}
k = kthSmallest(pivot.right, k);
return k;
}

I guess your solution is better in terms of space complexity, compared with the augmented BST. – zach Feb 7 '17 at 7:36

The search doesn't stop even after the kth smallest element is found. – Vineeth Chitteti Nov 29 '18 at 12:23
//add a java version without recursion
public static <T> void find(TreeNode<T> node, int num){
Stack<TreeNode<T>> stack = new Stack<TreeNode<T>>();
TreeNode<T> current = node;
int tmp = num;
while(stack.size() > 0  current!=null){
if(current!= null){
stack.add(current);
current = current.getLeft();
}else{
current = stack.pop();
tmp;
if(tmp == 0){
System.out.println(current.getValue());
return;
}
current = current.getRight();
}
}
}

I like this solution and the corresponding recursive one. Honestly, most of the answers to this question are too confusing/complex to read. – Henley Chiu Aug 15 '13 at 2:11


This solution is traversing the tree 'inorder' and decreasing a counter after visiting the node, to later stop when the counter gets equals to zero. The worst case is then of order O(n). Not the most optimal comparing with @IVlad's recursive solutions whose worst case takes O(log n) – Jorge P. Feb 3 '17 at 1:59
You can use iterative inorder traversal: http://en.wikipedia.org/wiki/Tree_traversal#Iterative_Traversal with a simple check for kth element after poping a node out of the stack.
Given just a plain binary search tree, about all you can do is start from the smallest, and traverse upward to find the right node.
If you're going to do this very often, you can add an attribute to each node signifying how many nodes are in its left subtree. Using that, you can descend the tree directly to the correct node.
Recursive Inorder Walk with a counter
Time Complexity: O( N ), N is the number of nodes
Space Complexity: O( 1 ), excluding the function call stack
The idea is similar to @prasadvk solution, but it has some shortcomings (see notes below), so I am posting this as a separate answer.
// Private Helper Macro
#define testAndReturn( k, counter, result ) \
do { if( (counter == k) && (result == 1) ) { \
result = pn>key_; \
return; \
} } while( 0 )
// Private Helper Function
static void findKthSmallest(
BstNode const * pn, int const k, int & counter, int & result ) {
if( ! pn ) return;
findKthSmallest( pn>left_, k, counter, result );
testAndReturn( k, counter, result );
counter += 1;
testAndReturn( k, counter, result );
findKthSmallest( pn>right_, k, counter, result );
testAndReturn( k, counter, result );
}
// Public API function
void findKthSmallest( Bst const * pt, int const k ) {
int counter = 0;
int result = 1; // 1 := not found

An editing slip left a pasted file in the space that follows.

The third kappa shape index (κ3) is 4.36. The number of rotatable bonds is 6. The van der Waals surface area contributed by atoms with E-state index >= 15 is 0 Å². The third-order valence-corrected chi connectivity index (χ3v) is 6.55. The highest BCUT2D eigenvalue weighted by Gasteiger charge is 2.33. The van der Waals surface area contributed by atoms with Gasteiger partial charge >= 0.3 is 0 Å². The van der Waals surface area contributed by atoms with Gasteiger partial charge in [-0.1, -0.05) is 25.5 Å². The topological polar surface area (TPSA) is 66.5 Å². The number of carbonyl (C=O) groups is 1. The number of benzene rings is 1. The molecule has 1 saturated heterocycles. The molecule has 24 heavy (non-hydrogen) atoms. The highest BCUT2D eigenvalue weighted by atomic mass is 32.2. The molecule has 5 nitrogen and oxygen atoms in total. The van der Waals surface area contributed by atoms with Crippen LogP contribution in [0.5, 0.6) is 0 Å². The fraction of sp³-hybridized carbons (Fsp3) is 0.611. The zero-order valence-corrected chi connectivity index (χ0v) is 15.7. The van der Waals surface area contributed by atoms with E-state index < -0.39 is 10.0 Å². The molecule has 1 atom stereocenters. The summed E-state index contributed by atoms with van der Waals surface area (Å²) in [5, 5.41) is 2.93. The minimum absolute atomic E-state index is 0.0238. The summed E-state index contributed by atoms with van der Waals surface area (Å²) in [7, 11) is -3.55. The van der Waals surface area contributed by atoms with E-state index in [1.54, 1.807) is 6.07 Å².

findKthSmallest( pt>root_, k, counter, result );
printf("%dth element: element = %d\n", k, result );
}
Notes (and differences from @prasadvk's solution):
if( counter == k )
test is required at three places: (a) after leftsubtree, (b) after root, and (c) after right subtree. This is to ensure that kth element is detected for all locations, i.e. irrespective of the subtree it is located.if( result == 1 )
test required to ensure only the result element is printed, otherwise all the elements starting from the kth smallest up to the root are printed.

Time complexity for this solution is
O(k + d)
, whered
is max depth of the tree. Therefore it uses a global variablecounter
but it's illegal for this question. – Valentin Shergin Dec 16 '14 at 16:50 
Hi Arun, can you please explain with an example. I am not understand this particularly your first point. – Andy897 Jan 5 '15 at 16:48
For not balanced searching tree, it takes O(n).
For balanced searching tree, it takes O(k + log n) in the worst case but just O(k) in Amortized sense.
Having and managing the extra integer for every node: the size of the subtree gives O(log n) time complexity. Such balanced searching tree is usually called RankTree.
In general, there are solutions (based not on tree).
Regards.
This works well: status : is the array which holds whether element is found. k : is kth element to be found. count : keeps track of number of nodes traversed during the tree traversal.
int kth(struct tree* node, int* status, int k, int count)
{
if (!node) return count;
count = kth(node>lft, status, k, count);
if( status[1] ) return status[0];
if (count == k) {
status[0] = node>val;
status[1] = 1;
return status[0];
}
count = kth(node>rgt, status, k, count+1);
if( status[1] ) return status[0];
return count;
}
While this is definitely not the optimal solution to the problem, it is another potential solution which I thought some people might find interesting:
/**
* Treat the bst as a sorted list in descending order and find the element
* in position k.
*
* Time complexity BigO ( n^2 )
*
* 2n + sum( 1 * n/2 + 2 * n/4 + ... ( 2^n1) * n/n ) =
* 2n + sigma a=1 to n ( (2^(a1)) * n / 2^a ) = 2n + n(n1)/4
*
* @param t The root of the binary search tree.
* @param k The position of the element to find.
* @return The value of the element at position k.
*/
public static int kElement2( Node t, int k ) {
int treeSize = sizeOfTree( t );
return kElement2( t, k, treeSize, 0 ).intValue();
}
/**
* Find the value at position k in the bst by doing an inorder traversal
* of the tree and mapping the ascending order index to the descending order
* index.
*
*
* @param t Root of the bst to search in.
* @param k Index of the element being searched for.
* @param treeSize Size of the entire bst.
* @param count The number of node already visited.
* @return Either the value of the kth node, or Double.POSITIVE_INFINITY if
* not found in this subtree.
*/
private static Double kElement2( Node t, int k, int treeSize, int count ) {